Knowledge Access and Internal Facing Social Computing


I came across a post by Andrew McAfee (more about this later) where is he referring to a paper by F. A. Hayek, about The Use of Knowledge in Society. Among other things, F. A. Hayek mentions (and I think I would be writing more about this going forward, but at the moment …):

It will at once be evident that on this point the position will be different with respect to different kinds of knowledge; and the answer to our question will therefore largely turn on the relative importance of the different kinds of knowledge; those more likely to be at the disposal of particular individuals and those which we should with greater confidence expect to find in the possession of an authority made up of suitably chosen experts. If it is today so widely assumed that the latter will be in a better position, this is because one kind of knowledge, namely, scientific knowledge, occupies now so prominent a place in public imagination that we tend to forget that it is not the only kind that is relevant.

This shows an understanding which we are working towards today, i.e., its not just the elite few who know everything … That people at all levels in an organization carry a certain kind of knowledge which is useful for them to perform their work.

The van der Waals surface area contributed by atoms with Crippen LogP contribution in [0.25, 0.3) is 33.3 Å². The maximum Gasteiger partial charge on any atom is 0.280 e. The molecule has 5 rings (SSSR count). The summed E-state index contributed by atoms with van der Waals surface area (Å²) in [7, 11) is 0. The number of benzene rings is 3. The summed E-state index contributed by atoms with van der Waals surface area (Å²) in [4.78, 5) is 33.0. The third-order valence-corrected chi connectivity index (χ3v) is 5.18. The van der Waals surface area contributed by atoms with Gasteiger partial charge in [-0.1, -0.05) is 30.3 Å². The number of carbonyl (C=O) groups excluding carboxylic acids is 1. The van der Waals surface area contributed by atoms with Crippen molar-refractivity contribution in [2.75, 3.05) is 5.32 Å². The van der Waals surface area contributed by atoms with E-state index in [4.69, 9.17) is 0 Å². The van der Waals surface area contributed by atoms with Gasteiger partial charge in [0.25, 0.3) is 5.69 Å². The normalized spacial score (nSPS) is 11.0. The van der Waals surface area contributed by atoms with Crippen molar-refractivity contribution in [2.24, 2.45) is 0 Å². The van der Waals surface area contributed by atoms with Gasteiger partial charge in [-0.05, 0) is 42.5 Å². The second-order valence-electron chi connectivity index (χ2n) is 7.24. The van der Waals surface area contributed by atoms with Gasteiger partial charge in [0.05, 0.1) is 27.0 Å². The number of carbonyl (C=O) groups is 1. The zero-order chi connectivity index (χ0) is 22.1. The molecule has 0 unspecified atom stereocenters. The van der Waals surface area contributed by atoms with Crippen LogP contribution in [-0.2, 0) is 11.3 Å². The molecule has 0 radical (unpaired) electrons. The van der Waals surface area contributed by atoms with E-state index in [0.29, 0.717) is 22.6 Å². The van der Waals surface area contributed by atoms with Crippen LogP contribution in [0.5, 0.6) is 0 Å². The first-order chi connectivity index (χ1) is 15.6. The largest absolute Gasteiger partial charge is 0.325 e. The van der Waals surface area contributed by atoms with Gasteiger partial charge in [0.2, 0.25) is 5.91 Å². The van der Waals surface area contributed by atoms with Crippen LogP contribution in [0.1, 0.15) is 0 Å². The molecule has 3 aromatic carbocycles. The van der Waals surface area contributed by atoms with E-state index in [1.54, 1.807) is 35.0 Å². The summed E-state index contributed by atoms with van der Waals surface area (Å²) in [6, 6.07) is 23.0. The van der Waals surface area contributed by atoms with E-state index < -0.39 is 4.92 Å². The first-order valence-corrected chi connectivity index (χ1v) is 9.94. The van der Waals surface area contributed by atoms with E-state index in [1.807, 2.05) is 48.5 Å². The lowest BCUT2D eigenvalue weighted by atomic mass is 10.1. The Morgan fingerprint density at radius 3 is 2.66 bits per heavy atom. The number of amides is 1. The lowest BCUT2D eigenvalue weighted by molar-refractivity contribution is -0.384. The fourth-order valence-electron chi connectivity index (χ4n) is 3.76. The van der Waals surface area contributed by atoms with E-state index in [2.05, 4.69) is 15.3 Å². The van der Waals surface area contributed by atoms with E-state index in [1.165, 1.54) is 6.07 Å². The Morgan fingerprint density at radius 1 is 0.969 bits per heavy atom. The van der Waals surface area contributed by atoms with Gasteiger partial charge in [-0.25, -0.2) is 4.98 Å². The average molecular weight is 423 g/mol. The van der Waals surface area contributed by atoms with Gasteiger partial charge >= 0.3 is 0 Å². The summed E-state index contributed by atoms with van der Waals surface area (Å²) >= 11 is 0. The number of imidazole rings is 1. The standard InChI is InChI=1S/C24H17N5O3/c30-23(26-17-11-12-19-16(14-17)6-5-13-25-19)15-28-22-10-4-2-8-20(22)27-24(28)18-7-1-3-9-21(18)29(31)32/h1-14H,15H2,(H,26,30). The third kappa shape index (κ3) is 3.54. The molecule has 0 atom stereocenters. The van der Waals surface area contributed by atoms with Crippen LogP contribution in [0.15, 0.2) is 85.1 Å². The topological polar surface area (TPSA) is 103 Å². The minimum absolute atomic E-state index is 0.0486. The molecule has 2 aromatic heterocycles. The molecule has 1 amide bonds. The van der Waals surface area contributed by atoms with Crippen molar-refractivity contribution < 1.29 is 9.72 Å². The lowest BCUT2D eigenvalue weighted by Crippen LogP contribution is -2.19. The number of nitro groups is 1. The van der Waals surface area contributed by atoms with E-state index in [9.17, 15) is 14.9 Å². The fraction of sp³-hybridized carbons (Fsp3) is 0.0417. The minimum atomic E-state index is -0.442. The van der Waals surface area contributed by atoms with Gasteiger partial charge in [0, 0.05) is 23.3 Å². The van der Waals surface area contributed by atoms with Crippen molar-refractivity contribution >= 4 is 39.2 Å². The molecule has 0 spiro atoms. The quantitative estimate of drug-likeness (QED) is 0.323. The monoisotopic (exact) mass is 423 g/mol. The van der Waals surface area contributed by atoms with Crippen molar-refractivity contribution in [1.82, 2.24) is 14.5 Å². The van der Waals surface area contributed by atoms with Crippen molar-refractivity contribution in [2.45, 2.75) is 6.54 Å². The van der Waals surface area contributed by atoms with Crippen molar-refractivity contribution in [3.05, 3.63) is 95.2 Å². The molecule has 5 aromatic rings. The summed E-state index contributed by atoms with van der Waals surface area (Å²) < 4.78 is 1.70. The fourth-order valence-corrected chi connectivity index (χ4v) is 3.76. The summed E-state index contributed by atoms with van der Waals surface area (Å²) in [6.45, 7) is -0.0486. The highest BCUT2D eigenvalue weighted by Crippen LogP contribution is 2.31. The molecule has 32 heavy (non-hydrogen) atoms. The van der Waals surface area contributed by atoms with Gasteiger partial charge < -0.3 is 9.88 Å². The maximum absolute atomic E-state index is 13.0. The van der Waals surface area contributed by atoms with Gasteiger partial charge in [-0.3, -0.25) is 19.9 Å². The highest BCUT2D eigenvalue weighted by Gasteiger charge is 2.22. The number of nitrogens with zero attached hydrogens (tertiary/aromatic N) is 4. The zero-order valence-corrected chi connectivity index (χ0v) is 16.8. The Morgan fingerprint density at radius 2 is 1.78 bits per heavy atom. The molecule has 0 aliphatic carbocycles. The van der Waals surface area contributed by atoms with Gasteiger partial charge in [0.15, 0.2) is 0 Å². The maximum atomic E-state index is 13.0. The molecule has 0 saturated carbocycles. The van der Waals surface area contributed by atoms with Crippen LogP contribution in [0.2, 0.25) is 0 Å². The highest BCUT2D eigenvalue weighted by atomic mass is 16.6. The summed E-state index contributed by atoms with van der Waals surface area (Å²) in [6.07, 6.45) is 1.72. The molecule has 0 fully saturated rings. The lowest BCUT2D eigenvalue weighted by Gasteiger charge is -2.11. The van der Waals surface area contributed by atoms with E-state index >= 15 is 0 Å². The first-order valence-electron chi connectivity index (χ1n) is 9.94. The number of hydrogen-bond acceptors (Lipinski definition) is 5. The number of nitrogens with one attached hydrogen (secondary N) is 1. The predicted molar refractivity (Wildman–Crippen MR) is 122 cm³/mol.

He also goes on to say:

How much knowledge does he need to do so successfully? Which of the events which happen beyond the horizon of his immediate knowledge are of relevance to his immediate decision, and how much of them need he know?

Now, this is a question that has been obviated by the developments in technology we have witnessed, with electronic databases, and the internet technology, the question of how much the “man on the spot” needs to know is not relevant, because unlike the time when this paper was written, the costs of getting the information the information to the person who needs it have reduced to a considerable extent. Which means, as Andrew McAfee says, in his post The Great Decoupling, organizations today need not constrain themselves in the way they design the processes which influence decision making.

An important point that Andrew makes is of the internal blogosphere. This is an issue I have written about earlier, and my thoughts on this are the this is where the real power of social computing lies …

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